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From cradle to grave, the Adidas way

From cradle to grave, the Adidas way

Each year Adidas develops and releases a small run of what it dubs a ‘Futurecraft’ shoe. The annual design doubles as a limited-edition trainer and a way to push a new technology – normally something which aims in a more sustainable direction.

The important thing about these sustainable future trainers is that, while the initial design may be limited, Adidas is able to scale up production rapidly. Take the 2015 trainer made from ocean waste as an example. Working with Parley for the Oceans, an organisation which aims to strip plastic waste from water before it reaches the sea, Adidas has gone from an initial production capacity for 7,000 pairs a year to produce 11 million pairs in 2019. The company has also pledged to remove all new plastic from its products by 2024.

As Paul Gaudio, global creative director of Adidas, has said to Fast Company: “these are not concept cars, they are statements of intent”.

Now, Adidas has released its latest Futurecraft shoe, called the Loop, and it has the potential to revolutionise the company’s entire production line by introducing full recyclability thanks to a fully circular lifecycle.

While the process is not yet 1:1 – Adidas will not take one old shoe and turn it wholly into a new one – the company believes that it can improve this ratio rapidly on a short timescale and approach full product circularity. Gaudio believes the company could sell tens of millions of pairs of the Loop within three-to-five years.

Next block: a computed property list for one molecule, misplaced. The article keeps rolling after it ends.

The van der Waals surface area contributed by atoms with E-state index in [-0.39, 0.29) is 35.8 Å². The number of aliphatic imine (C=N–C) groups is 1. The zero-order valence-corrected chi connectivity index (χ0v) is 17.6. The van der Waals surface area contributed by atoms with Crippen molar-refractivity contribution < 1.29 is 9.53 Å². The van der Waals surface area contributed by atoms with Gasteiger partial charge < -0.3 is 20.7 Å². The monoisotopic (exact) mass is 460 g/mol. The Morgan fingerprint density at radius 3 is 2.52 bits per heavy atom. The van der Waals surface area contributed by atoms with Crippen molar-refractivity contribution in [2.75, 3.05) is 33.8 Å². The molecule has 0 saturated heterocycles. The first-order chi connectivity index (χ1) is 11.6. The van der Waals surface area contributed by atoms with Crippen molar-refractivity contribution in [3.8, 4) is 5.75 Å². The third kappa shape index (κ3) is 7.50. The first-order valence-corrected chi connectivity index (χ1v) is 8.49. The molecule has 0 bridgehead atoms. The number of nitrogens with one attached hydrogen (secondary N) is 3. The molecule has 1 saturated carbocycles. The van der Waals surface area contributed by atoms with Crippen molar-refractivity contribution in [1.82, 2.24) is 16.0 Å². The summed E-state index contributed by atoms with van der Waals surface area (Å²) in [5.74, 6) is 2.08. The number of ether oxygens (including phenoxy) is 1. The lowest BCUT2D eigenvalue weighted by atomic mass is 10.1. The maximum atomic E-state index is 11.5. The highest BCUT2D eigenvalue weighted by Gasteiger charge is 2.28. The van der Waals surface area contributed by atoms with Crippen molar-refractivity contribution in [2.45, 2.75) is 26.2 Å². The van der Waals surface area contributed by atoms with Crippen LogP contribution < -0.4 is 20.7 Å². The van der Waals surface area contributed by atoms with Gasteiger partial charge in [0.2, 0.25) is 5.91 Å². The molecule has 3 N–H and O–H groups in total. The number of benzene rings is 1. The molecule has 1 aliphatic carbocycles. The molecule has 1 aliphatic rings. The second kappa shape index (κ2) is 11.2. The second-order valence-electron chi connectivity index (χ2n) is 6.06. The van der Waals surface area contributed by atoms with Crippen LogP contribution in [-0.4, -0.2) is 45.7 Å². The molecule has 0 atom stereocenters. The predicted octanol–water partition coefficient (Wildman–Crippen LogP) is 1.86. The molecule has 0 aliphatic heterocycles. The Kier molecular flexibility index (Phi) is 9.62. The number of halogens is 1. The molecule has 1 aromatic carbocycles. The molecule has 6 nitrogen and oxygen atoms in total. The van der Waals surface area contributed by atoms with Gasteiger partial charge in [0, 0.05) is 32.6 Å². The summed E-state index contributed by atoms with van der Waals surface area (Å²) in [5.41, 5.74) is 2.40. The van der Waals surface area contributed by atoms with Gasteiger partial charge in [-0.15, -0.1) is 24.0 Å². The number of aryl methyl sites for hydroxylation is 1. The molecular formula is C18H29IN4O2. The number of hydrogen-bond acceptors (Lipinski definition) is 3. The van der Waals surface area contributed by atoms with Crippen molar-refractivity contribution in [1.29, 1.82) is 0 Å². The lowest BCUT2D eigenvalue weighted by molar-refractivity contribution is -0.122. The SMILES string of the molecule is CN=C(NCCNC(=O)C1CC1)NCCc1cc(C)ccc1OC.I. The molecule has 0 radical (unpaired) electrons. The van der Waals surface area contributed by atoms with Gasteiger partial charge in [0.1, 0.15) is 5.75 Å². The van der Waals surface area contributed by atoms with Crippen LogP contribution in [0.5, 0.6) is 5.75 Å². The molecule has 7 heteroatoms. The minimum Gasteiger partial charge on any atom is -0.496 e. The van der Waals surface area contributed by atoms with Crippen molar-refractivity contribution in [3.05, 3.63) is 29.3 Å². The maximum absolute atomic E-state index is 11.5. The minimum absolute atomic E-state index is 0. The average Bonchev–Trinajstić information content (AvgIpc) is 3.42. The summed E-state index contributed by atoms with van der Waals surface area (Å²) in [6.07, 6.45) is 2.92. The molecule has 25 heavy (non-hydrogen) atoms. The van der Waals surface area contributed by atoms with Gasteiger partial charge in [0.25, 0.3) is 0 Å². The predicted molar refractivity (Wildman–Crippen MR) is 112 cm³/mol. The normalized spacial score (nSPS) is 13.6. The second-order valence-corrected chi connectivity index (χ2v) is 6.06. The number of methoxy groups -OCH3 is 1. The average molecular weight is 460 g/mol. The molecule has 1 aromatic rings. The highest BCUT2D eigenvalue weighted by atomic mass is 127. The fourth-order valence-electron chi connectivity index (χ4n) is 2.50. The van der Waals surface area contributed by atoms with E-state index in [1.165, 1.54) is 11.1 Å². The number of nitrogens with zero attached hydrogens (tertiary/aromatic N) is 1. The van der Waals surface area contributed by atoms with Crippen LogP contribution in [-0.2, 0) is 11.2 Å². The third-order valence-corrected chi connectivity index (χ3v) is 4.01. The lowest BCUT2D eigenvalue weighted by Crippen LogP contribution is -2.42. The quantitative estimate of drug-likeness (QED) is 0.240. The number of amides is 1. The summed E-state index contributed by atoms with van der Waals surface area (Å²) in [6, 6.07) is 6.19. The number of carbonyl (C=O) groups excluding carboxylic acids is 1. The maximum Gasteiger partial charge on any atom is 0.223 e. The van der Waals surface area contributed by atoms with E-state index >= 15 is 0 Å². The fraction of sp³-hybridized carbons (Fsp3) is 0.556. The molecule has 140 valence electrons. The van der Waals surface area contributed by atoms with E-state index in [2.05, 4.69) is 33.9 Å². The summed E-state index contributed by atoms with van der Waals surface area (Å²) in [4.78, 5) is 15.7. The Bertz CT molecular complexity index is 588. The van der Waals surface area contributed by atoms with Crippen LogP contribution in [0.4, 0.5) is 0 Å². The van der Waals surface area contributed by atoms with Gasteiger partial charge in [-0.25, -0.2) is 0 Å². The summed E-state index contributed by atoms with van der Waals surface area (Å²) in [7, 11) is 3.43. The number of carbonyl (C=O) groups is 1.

The main issue Adidas has been trying to solve is that the average shoe is made of 12 different materials, including various glues and chemicals. A fully recyclable shoe ideally needs to be made of one material which can be ground or melted down for reuse.

Reports in various outlets suggest that Adidas found this material in 2016 when designing its ‘boost’ polymers – the springy stuff which makes up the recognisable sole of almost every pair of Adidas you buy. The gamechanging realisation was that this foam could also be spun out as yarn for use as both textiles and laces. The boost polymer can also be used for the bar which connects the front of the shoe to the back.

It also has two other qualities which recommended it for the Loop shoe: it can be bonded together with heat and pressure and be ground up and used again and again. Years of experimentation later, and Adidas is ready to pull the trigger and, in theory, change the shoe market forever.

Too often companies talk about sustainability but don’t do a lot to actually achieve it. It is more of a buzzword than a design philosophy. However, one thing that everyone can agree on is that the current cycle of consumerism will end one way or another – either we will plough head-first into climate change and society will become something much worse, or the resources we use in such quantities will eventually run out. When that day comes, only companies like Adidas which are actively integrating circular recycling will be able to exist.

Gaudio says of the principle: “This is risky, we could probably sit on this for another couple years before we have it further figured out, but that wouldn’t help [the industry] move things forward. That’s what this is about.”

The Futurecraft Loop is exactly the sort of long-term, innovative thinking that companies require, and it is exactly the sort of thing which should interest investors. 

Photo copyright: Engadget

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